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Burning diarrhea

Burning diarrhea

Diarrhea is defined as watery, loose stools that typically occur three or more times a day. Skin irritation, spicy foods, or an underlying medical condition usually cause burning diarrhea. Burning diarrhea can be uncomfortable. While it’s usually nothing to worry about, understanding the cause can help you find relief.


If you have diarrhea, you may be experiencing some of the following issues:

  • Nausea
  • Abdominal pain
  • Vomiting
  • Fever
  • Blood in the stool
  • Uncontrollable bowel movement
  • Stomach gas

Causes of burning diarrhea

There are some causes of burning diarrhea. Here are some explain:

Injury or tearing

In some cases, passing stool can lead to tearing, also known as an anal fissure. This can cause a painful or burning sensation during a bowel movement. While often associated with constipation, anal fissures are also linked to persistent diarrhea.

Skin irritation

Diarrhea itself can lead to skin irritation or a rash on your bottom. It can also leave you sore from too much wiping. This can contribute to a burning sensation every time you go.


Chronic constipation or diarrhea can also lead to hemorrhoids, which are inflamed veins in your anus or rectum. Irritation of these veins can make you feel burning and pain during bowel movements.

Spicy foods

Spicy foods like peppers contain capsaicin. This naturally occurring compound is the same stuff you find in pepper spray, mace, and topical pain medications. It burns on contact. Eating a lot of peppers or spicy foods can give you several symptoms, including burning diarrhea. If you experience burning diarrhea, think about what you’ve eaten recently.

Irritable bowel syndrome

Irritable bowel syndrome (IBS) is a condition that affects the bowels in a variety of ways. One type, known as IBS-D, is associated specifically with diarrhea, which can also discomfort and burning.

Tests to diagnose diarrhea

There are several tests that doctors can carry out to determine if you’re suffering from diarrhea. These include:

An endoscopy

This test involves the use of an endoscopy or a thin pipe instrument with a camera at the tip.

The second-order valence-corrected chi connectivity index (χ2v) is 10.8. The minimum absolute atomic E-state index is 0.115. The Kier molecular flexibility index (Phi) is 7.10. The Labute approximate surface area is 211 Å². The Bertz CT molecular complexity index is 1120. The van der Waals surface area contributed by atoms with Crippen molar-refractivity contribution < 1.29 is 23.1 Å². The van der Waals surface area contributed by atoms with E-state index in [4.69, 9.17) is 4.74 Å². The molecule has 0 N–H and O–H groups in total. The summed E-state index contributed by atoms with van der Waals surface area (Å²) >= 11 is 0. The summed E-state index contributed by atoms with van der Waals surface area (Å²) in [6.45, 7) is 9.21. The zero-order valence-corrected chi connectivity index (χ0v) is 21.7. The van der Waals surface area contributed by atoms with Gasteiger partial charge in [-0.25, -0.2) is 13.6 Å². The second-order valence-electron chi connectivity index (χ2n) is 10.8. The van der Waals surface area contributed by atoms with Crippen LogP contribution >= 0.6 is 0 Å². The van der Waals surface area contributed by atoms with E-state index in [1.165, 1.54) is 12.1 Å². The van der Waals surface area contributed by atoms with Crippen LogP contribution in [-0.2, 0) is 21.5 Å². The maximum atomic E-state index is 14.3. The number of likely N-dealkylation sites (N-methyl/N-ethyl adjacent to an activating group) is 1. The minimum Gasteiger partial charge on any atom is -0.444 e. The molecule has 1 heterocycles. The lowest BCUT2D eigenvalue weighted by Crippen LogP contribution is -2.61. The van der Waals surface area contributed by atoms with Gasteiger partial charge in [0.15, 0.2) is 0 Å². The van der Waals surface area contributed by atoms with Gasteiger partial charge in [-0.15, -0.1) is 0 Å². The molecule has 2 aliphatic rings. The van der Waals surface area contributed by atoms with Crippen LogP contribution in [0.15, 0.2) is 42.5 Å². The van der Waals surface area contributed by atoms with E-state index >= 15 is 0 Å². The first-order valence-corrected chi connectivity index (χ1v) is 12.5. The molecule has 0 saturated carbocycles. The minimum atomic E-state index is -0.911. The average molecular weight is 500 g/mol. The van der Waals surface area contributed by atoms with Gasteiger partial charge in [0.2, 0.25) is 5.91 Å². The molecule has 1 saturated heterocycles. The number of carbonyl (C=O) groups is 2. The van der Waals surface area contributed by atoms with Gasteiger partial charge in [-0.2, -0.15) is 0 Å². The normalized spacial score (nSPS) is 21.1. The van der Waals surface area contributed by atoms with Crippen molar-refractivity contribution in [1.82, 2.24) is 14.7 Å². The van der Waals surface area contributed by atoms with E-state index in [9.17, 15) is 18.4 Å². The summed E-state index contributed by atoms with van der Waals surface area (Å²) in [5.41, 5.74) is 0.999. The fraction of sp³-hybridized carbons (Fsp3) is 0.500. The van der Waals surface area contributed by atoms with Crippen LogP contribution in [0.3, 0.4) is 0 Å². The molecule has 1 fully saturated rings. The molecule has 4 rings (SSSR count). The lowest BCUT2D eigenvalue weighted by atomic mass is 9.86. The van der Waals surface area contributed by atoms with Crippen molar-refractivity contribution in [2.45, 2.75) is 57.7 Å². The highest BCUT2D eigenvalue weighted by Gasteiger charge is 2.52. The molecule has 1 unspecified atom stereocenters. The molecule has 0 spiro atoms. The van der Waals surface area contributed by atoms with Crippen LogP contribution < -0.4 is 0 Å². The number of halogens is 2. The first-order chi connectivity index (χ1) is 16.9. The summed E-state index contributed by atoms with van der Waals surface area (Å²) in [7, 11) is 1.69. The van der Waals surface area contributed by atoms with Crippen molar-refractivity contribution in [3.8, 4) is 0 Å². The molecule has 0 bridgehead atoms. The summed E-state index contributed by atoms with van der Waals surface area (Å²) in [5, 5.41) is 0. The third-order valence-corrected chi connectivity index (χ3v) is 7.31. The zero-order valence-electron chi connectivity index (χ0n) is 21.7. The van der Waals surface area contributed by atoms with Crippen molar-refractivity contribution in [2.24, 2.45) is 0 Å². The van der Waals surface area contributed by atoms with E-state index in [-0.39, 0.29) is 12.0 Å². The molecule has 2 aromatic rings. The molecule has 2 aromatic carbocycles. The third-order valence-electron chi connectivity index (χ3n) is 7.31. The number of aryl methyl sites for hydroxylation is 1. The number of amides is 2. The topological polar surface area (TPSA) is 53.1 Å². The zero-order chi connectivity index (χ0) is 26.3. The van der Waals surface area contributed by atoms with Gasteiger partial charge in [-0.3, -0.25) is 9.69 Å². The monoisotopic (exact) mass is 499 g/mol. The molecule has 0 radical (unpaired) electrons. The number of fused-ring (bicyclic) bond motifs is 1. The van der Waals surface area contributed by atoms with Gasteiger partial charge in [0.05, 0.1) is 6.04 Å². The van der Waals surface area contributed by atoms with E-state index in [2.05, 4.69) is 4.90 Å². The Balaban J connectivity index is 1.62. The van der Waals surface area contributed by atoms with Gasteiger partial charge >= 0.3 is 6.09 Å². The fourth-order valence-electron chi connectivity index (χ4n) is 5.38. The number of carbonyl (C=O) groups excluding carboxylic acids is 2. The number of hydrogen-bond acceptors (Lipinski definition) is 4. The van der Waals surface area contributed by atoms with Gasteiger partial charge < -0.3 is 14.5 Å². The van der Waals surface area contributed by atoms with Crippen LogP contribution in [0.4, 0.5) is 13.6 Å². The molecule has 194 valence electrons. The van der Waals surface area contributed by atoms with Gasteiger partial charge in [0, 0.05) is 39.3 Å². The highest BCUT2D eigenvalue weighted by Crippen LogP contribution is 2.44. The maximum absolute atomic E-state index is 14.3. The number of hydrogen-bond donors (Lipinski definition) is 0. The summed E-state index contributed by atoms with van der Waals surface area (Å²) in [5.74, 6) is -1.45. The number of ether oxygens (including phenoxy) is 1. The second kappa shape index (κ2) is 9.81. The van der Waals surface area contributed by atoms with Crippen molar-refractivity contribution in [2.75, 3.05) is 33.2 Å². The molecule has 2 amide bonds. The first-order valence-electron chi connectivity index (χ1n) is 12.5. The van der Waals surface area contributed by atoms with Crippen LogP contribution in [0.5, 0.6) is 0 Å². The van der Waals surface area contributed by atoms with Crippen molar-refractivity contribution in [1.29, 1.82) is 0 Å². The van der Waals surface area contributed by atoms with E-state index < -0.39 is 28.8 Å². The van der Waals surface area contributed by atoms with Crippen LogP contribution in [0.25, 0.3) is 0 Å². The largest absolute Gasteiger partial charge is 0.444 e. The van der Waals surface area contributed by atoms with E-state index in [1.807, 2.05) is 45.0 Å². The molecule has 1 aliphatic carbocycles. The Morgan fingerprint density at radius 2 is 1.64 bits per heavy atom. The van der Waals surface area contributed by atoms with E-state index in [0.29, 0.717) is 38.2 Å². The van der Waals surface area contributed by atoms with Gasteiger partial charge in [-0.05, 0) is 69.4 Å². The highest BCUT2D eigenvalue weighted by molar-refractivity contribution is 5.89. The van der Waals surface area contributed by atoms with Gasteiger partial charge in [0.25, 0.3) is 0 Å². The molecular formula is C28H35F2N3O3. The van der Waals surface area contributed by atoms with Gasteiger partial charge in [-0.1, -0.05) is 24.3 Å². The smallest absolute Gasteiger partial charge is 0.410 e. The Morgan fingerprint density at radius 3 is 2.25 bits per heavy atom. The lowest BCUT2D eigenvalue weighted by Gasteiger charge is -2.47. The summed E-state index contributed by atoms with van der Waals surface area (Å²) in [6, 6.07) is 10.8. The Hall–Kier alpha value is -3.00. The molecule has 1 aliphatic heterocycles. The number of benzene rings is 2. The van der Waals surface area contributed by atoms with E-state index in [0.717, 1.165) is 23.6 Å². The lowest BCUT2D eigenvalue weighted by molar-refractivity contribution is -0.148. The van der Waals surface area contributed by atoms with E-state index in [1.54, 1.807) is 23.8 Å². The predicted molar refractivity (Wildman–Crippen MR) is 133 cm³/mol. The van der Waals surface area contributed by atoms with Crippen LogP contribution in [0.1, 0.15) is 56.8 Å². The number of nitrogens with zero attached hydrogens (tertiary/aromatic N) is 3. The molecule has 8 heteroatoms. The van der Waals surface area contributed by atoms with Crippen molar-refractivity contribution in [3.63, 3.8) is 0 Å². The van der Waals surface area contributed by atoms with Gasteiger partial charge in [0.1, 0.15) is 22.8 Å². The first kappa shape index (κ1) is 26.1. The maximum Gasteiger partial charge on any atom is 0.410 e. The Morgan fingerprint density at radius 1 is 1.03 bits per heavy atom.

Hydrogen breath test

This test determines a person’s level of lactose intolerance. Here, physicians measure a patient’s hydrogen levels after consuming a lactose-filled drink. Usually, hydrogen is detectable in your breath. If you’re lactose intolerant, the hydrogen levels are generally high. 

Blood tests

Blood is the easiest way to determine what is affecting your stool is made through blood work.

Fasting test

This test eliminates the foods that are causing diarrhea. Separating foods by avoiding them can help you isolate what triggers diarrhea.

Stool test

Stool tests determine whether you’re suffering from conditions affecting your blood, such as parasites or bacteria. Usually, we expect the presence of these organisms in the body. However, a stool test can separate the different bacteria types.


These practices are effective in treating diarrhea:

Keep a food diary to note potential food triggers

Drink plenty of water to stay hydrated

Use over-the-counter ointments to ease discomforts,burning and itching

Ask your doctor about antidiarrheal medications and how to take them correctly

When to see a healthcare provider

Burning diarrhea is not usually a serious condition, but if you or someone you know experiences the following symptoms, contact a healthcare provider. 

  • Dehydration
  • For adults: diarrhea that lasts two days 
  • For children: diarrhea that lasts more than 24 hours
  • Stools that can blood or are black and tarry
  • A fever of 102 degrees or greater

Significant abdominal or rectal pain

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